Botswana - Natural Capital as a Diversification Tool

Botswana's vast stock of natural resources—a combination of minerals, energy, protected areas, crops, pastureland and non-timber forest products—account for one-third of the country's total wealth and underpin many important contributions that drive the economy such as nature-based tourism, mining and agricultural activities.

Natural capital accounting (NCA) is a tool that can help the government determine the true value of those natural resources, optimize their use, and determine how they can be used to diversify the economy and reduce poverty.

Botswana has a long history of economic planning for development and is currently formulating the 11th National Development Plan (NDP), which incorporates NCA as a tool to inform their strategies on climate change adaptation, poverty eradication and the post-2015 development goals. Their long-term Vision 2016 strategy also highlights the need for new sources of economic growth while ensuring the sustainable use of natural resources.

The Government of Botswana co-hosted the Summit for Sustainability in Africa in 2012, which resulted in the Gaborone Declaration—a concrete set of proposals related to recognizing the role of natural capital in development. In 2013, the 10 signatory countries reconvened to take stock and operationalize how to bring natural capital from the periphery to the center of all economic decision-making.


Making WAVES in Botswana

The WAVES partnership enables Botswana to fill key information gaps to support policy dialogue and improve economic decision-making. As a core implementing country, Botswana has access to international expertise to build their own capacity to be able to construct the accounts regularly.
Botswana is working on four priority areas for NCA:

  • Water Accounts: To better assess the availability, uses, and economic contribution of water.
  • Land and Ecosystem Accounts: Protected areas account for 40 percent of Botswana’s land area. Accounts can help influence the benefits of tourism reaching local communities and can balance land usage. National and ecosystem-based tourism accounts can be used to inform management of eco-tourism in four key ecosystems: Okavango, Chobe, Makgadikgadi Pans, and Central Kalahari.
  • Mineral and Energy Accounts: In addition to diamonds, Botswana possesses other mineral deposits, particularly coal, that could be developed for export or to alleviate regional energy shortages. Energy accounts can help determine the optimal energy mix for the future and examine the role of Botswana’s coal in a green economy.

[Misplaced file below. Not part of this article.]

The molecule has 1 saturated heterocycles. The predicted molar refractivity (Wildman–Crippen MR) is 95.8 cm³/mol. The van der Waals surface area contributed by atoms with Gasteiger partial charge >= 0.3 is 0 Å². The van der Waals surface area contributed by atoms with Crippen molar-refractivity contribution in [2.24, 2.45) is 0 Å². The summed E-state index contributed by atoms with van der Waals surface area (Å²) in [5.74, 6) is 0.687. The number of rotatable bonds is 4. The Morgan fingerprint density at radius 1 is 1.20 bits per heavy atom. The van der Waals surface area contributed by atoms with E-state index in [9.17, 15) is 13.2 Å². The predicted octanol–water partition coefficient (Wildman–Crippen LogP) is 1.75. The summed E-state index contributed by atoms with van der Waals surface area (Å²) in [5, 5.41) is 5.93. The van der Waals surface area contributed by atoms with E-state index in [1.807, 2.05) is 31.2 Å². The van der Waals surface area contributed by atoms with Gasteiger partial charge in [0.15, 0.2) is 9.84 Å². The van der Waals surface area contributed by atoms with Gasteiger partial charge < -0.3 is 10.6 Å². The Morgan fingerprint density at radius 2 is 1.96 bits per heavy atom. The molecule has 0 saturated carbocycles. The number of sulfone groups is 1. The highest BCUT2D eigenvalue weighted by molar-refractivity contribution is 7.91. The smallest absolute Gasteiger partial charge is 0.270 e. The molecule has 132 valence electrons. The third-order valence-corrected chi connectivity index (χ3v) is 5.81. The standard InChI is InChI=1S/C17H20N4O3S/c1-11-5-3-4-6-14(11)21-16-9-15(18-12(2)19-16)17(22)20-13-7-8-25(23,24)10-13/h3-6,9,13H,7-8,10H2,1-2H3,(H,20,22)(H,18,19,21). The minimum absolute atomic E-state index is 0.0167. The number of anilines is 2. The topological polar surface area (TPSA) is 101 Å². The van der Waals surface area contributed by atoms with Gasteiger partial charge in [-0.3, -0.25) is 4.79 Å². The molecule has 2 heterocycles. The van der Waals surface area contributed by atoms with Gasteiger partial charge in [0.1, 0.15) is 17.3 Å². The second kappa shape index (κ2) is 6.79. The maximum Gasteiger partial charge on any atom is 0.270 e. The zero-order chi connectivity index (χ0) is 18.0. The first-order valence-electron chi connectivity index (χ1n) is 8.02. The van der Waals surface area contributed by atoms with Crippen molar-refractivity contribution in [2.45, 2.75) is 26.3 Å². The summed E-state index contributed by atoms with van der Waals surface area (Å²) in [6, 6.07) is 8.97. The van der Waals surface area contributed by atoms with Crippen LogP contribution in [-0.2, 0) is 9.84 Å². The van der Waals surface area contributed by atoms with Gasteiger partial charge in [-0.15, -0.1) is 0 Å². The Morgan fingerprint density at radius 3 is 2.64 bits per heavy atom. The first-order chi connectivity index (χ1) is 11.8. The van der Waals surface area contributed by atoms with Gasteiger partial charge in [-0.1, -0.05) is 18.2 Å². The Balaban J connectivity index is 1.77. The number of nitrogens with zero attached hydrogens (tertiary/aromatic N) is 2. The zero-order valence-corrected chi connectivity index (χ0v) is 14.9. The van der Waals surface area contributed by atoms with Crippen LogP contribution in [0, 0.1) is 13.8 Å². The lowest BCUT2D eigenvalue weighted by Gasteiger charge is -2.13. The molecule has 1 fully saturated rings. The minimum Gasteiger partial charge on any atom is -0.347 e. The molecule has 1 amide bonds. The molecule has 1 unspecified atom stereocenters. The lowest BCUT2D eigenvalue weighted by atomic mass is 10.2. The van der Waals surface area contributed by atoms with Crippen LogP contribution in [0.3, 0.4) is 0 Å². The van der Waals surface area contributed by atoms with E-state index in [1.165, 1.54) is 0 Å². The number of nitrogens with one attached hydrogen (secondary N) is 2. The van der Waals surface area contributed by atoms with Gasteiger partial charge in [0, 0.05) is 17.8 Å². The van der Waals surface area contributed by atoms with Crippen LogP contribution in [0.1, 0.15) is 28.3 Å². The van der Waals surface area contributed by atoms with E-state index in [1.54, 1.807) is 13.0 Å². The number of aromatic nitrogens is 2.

• Macroeconomic Indicators of Sustainable Development: To develop indicators like adjusted net national income, adjusted savings, and national wealth accounts to assess the prospects for long-term, sustainable growth. 


The story so far

The first task of WAVES Botswana was to review data availability, gaps, and lessons from previous natural capital accounts with the ultimate aim of being able to institutionalize NCA.
The government welcomed preliminary results from the first water accounts, and a second phase is underway. Work has begun on ecosystem, mineral and energy accounts. 
Technical reports on water and minerals, a country note and policy briefing on water accounts have been completed. 

The WAVES-Botswana steering committee provides regular updates to the Botswana Economic Advisory Council (BEAC), a ministerial-level group from the government and private sector chaired by Botswana’s President Ian Khama. In 2014 for the second year in a row, President Khama highlighted the importance of NCA to Botswana’s economic development in his annual State-of-the-Nation address.

Institutionalization has already begun: The Department of Water Affairs has established a water accounting unit, and a unit has been set up within the Macroeconomics Policy Division of the Ministry of Finance and Development Planning to coordinate NCA objectives across relevant sectors. Also, technical working groups that are multi-sectoral and chaired at the policy level by deputy permanent secretaries provide oversight function to the activities of the WAVES sectors.

Some of the preliminary findings emerging from the accounts are the following:

Water Accounts: 
  • Groundwater accounts for the largest share of water use.
  • Botswana’s total water use has increased by one third between 1993 and 2011—a slower rate than the rate of economic and population growth because of water use efficiencies. Water use per person has fallen by 10 percent in the same period.
  • The agricultural sector (livestock and irrigation) is the highest water user (43 and 44 percent in 1993 and 2011 respectively), but a low contributor to GDP and formal employment. The sector supports a large share of informal employment, providing a social service.

Mineral Accounts:

  • Mineral (resource) rents have made a major contribution to Botswana’s economic growth; however, rents are declining in real terms and in relation to GDP. The declining contribution of resource rents to GDP means that new sources of growth will be needed, emphasizing the importance of diversification.
  • Mineral accounts show the vast majority of resource rents have been derived from diamond mining, with a small contribution from copper-nickel mining; the resource rent from coal has been negative, which suggest that is has been underpriced relative to its economic cost.

In January and February 2015 a series of training workshops will take place for water, minerals, and energy accounts. There will also be a workshop for the estimation and use of new macroeconomic indicators that provide a better measure of long-term prospects for development by more fully reflecting natural capital.